Yinka Dene Alliance

Yinka Dene Complains to United Nations about Canadian government conduct on Enbridge

February 24, 2012

February 24, 2012

RELEASE: Enbridge complaint to United Nations: First Nations file complaint that Harper government racism on pipelines violates international law

First Nations ask for pre-emptive measures by U.N. body to warn Canada against violating their rights by approving proposed Enbridge pipelines and tankers.

GENEVA, Switzerland – The Yinka Dene Alliance has filed a complaint and sent a representative to the United Nations in Geneva about the Harper government’s stated intention to push through the proposed Enbridge Northern Gateway pipelines and tankers project, in violation of First Nations’ constitutionally-protected rights.

Anne-Marie Sam, from Nak’azdli First Nation, a member of the Yinka Dene Alliance, has travelled to Geneva to speak about the complaint to the U.N. Committee on the Elimination of Racial Discrimination, which is considering Canada’s human rights record this week.

“The government has said repeatedly that they are planning to push Enbridge through despite the fact that our nations have said no, which is a clear violation of our rights under international law,” said Ms. Sam. “We’re asking the United Nations to send a message to Canada that such an action is unacceptable under the law of nations. The Harper government is ignoring us so we have no option but to escalate this issue to the global community.”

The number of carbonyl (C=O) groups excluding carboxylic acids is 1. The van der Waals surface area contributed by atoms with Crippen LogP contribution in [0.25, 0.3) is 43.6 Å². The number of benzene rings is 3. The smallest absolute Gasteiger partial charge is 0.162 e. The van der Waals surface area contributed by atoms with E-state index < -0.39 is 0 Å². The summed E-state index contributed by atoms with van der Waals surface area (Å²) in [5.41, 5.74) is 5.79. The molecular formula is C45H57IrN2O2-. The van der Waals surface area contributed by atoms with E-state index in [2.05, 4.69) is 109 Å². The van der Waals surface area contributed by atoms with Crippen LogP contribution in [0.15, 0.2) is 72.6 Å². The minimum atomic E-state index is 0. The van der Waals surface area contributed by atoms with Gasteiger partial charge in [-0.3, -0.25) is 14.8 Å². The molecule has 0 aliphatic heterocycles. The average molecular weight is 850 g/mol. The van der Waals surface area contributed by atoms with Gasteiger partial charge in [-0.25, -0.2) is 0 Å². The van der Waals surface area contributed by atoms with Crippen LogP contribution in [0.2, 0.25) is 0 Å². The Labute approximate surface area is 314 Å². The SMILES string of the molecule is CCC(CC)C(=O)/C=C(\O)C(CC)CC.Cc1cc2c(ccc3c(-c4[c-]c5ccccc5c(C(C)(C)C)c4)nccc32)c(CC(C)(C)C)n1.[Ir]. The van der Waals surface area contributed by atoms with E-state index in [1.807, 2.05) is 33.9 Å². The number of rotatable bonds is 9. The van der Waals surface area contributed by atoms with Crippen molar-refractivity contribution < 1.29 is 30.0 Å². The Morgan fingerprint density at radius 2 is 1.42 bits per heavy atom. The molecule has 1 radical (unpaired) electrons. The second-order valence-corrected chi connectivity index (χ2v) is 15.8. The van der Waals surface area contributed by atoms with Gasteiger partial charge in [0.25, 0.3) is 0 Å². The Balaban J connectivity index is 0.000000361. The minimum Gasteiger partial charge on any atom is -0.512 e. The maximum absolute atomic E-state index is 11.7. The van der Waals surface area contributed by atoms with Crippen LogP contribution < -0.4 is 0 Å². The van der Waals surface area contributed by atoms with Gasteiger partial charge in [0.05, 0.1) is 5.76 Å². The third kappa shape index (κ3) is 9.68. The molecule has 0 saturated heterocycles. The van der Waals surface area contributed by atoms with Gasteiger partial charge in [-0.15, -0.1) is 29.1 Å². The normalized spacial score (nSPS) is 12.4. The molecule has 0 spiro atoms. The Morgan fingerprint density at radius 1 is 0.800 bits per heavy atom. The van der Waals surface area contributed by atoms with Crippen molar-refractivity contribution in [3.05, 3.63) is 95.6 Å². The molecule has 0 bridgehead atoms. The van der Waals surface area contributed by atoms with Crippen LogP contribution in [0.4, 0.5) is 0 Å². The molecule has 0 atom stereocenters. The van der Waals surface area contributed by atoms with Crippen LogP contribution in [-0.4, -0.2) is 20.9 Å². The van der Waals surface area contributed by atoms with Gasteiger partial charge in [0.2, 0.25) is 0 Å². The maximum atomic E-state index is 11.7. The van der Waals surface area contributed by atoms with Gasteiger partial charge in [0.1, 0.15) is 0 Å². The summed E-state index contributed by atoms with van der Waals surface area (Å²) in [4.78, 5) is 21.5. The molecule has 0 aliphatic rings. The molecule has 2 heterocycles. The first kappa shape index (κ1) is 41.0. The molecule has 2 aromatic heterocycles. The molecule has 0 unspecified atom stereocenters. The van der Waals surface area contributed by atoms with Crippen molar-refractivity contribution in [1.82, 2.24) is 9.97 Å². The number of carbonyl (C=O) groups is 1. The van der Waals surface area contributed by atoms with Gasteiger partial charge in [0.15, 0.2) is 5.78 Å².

The International Convention on the Elimination of All Forms of Racial Discrimination, which Canada signed, bans discrimination against Indigenous peoples. The Yinka Dene complaint sets out that the Harper government has singled out First Nations and plans to breach their rights in a discriminatory way, in violation of the Convention.

“The Harper government has secret memos that call First Nations who oppose these developments ‘adversaries’. What other racial group gets dismissed like that?” asked Chief Jackie Thomas of Saik’uz First Nation. “That’s racism pure and simple, and the government has an obligation not to treat us that way under Canadian and International law. We’ve faced government racism against our people for generations and now the government is threatening us with oil spills that could doom us as a people. We are asking the United Nations to call Canada onto the carpet for its discrimination against us.”

The complaint is filed under the Early Warning Measures and Urgent Procedures which allows complaints about a country’s proposed actions before they escalate into a violation of the Convention. The U.N. Committee can open an investigation of the government’s plans and has the power to make a finding that Canada has violated or is likely to violate its legal obligations under the Convention.

The Yinka Dene Alliance includes Nadleh Whut'en, Nak'azdli, Takla Lake, Saik'uz, and Wet'suwet'en First Nations in northern BC who have banned the Enbridge Northern Gateway Pipelines from their territories.

Copy of Yinka Dene Alliance’s early warning complaint: link

Backgrounder: link

Photo of Anne Sam (right), Nak'azdli First Nation, and Chief Marilyn Baptiste (left), Xeni Gwet'in First Nation (and executive member of the Union of BC Indian Chiefs) in front of the UN building in Geneva.

For more information:

Anne Sam, Nak’azdli First Nation, arrange Geneva interview up to Friday 2pm Pacific by calling Geraldine Thomas-Flurer at 250-570-1482

Chief Jackie Thomas, Saik’uz First Nation, 250-567-8048